As a rule I don’t – if I have any choice about it – do reality though being a hyper-cautious moral wuss my flights of escapism are normally fuelled by books and cinema rather than Charlie or H. My highs might only be literary or cinematic but at least they don’t involve kidney failure or brain damage. That said I have got the Withnail & I boxed set on order and there’s always the possibility of playing the traditional 'Withnail & I drinking game' whilst watching it.
The only reality show I do do is The Apprentice. And paradoxically it probably appeals so much because it is so not real.
The premise is real. The tasks are real(ish). The prize is real (though I imagine it to be something of a poisoned chalice).
The applicants are not. They are without fail the biggest bunch of fakers and self-deluded charlatans ever to dissemble across the face of the earth. And they get more fake each year.
Overblown. Pompous. Constantly self-centredly orgasming over their own self-directed, egocentric hyperbole. Totally blind to the way they willingly sacrifice what little shred of dignity they may possess on the televised altar of their own mistaken self-belief that they are “the one”. I utterly loathe them.
But I utterly love loathing them.
And that’s why I watch.
In a real sense The Apprentice is educational. This is how you do not do business. This is how you do not succeed. The dinosaurs and the outmoded concepts that still abound in this grubby little mercantile world are both amazing and appalling. In the first week the leader of the girl’s team urged her female associates to wear heels and a short skirt as it would help them all sell more product. A woman. A woman said this to other women. And could not understand why they objected. I would have loved her to suggest a shorter skirt to Karen Brady. Actually, sod that, I would have loved her to suggest it to Nick Hewer.
Nick is great. His expression couldn't look more sour if he was sucking a Haribo’s Tangfastic that had been soaked in vinegar from Craig Revel Horwood’s left armpit.
Ultimately though the true draw of the show is Sir Alan Sugar. I won’t pretend to like him. But compared to the applicants he’s the lesser of two evils. My enemy’s enemy is my friend, etc. And Sir Alan is certainly no friend to the contestants.
They’ve introduced a new schtick into this current series. Nearly twice the number of combatants but the potential for multiple firings in each show. It sounds like something out of a hard-core porn movie - e.g. last week Sir Alan dispatched 2 twats in one go. One before he'd even made it to the final boardroom stand-off. It’s beautiful; seeing all these plastically confident god-complexes crumble with the sudden realization that Sir Alan could finger them all out of the running at any possible moment.
And it’s good for them too. It humanises them. It strips away their self-erected façade of impervious eternally-ensured victory. Seeing them tramp away dejectedly with their Gucci luggage trolleys we finally get to see the disappointed (and disappointing) little children at heart that, without fail, they all secretly are.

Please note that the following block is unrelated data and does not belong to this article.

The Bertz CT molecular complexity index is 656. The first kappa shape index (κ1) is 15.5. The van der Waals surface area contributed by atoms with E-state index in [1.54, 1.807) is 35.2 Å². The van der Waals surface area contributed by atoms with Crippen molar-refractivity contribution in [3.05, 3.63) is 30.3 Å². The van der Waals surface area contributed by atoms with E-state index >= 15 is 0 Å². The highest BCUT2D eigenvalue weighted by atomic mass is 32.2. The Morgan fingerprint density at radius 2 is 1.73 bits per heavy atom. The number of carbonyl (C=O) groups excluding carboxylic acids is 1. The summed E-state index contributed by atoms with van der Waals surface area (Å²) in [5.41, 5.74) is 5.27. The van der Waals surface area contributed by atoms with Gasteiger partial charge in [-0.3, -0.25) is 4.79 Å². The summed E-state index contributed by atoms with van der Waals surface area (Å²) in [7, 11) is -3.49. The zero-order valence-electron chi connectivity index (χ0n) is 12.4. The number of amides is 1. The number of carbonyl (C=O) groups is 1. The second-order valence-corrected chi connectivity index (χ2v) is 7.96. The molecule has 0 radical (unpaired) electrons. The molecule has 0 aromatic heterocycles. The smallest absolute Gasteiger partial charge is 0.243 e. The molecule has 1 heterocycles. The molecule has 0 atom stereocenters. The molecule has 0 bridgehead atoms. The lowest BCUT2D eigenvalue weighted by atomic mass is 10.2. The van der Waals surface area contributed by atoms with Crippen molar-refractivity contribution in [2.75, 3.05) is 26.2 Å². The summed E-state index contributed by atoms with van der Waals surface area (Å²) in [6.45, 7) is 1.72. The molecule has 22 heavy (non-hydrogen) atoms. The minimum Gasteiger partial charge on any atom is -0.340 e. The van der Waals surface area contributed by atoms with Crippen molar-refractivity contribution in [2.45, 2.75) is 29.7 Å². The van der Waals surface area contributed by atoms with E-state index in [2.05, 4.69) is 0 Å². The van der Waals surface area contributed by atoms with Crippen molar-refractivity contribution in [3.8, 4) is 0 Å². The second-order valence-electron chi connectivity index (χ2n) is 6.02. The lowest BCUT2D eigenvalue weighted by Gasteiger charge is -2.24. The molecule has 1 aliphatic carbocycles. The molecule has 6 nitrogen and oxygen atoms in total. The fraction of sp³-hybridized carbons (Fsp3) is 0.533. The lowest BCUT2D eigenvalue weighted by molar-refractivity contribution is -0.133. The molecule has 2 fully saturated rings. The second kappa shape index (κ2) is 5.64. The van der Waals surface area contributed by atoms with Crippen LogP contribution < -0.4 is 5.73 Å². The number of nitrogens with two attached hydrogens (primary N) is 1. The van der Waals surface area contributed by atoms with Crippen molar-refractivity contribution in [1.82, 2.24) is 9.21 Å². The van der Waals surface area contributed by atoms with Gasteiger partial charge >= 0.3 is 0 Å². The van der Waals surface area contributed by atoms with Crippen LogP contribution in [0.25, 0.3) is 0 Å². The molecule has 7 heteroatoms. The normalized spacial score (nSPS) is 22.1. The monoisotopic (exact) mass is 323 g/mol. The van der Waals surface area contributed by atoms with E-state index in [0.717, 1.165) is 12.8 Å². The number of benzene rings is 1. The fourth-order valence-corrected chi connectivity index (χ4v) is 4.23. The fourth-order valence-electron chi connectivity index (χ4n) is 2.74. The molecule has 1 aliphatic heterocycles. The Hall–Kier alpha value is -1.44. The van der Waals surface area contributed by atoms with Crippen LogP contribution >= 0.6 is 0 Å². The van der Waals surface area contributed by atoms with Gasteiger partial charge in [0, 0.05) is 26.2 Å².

But Sir Alan doesn’t go far enough. I want to see them tortured mercilessly with a constant weight of stress... I want to see them weeping snottily beneath a tonne-heavy sword of Damoclesiastic anxiety suspended by the merest spider’s web of Sir Alan's diminutive mercy... Psychologically waterboarded with the spectre of Sir Alan suddenly appearing at any given moment to kick them off the show with his career-ending fingerpoint of shame. When the telephone rings at the delegate's house at the start of the show to tell them where the next task is to take place I want Sir Alan to suddenly come onto the line and randomly fire whatever pole-greaser has got to the phone first to answer it. When they’re in the middle of Camden Town selling moody spuds from an Amstrad owned market stall I want Sir Alan to appear in the queue in a cloth cap and a Frank Spencer overcoat to hurl their Maris Piper’s back into their faces and tell them they’ve had their chips and the taxi is waiting in the gutter to take them back home to Crapchester. And most delicious of all, I want the boardroom showdown survivors to stagger back to the house at the end of the show, full of anecdotal PTSD and the lone survivor’s raconteur spirit only to have Sir Alan leap out of the wardrobe before they can get their hands on a conciliatory glass of Prosecco and say, ”Ha! Fooled you, worm! You have no right to your smarmy sense of relief! Get out – you’re fired! Fired just because I can do it and the all-sucking vacuum at the heart of my demonic and blackened soul is bigger and far mightier than yours!”
Boom. The ghost in the machine morphs into Frankenstein’s monster. Or a smaller, hairier, coconut headed Godzilla.
Now that, my friends, would be a show.
And true reality.
Because as we all know, that is how real life works.
It tests whether you’ve got balls. And then it kicks you in them.
Welcome to my world.
Now get out. You’re fired.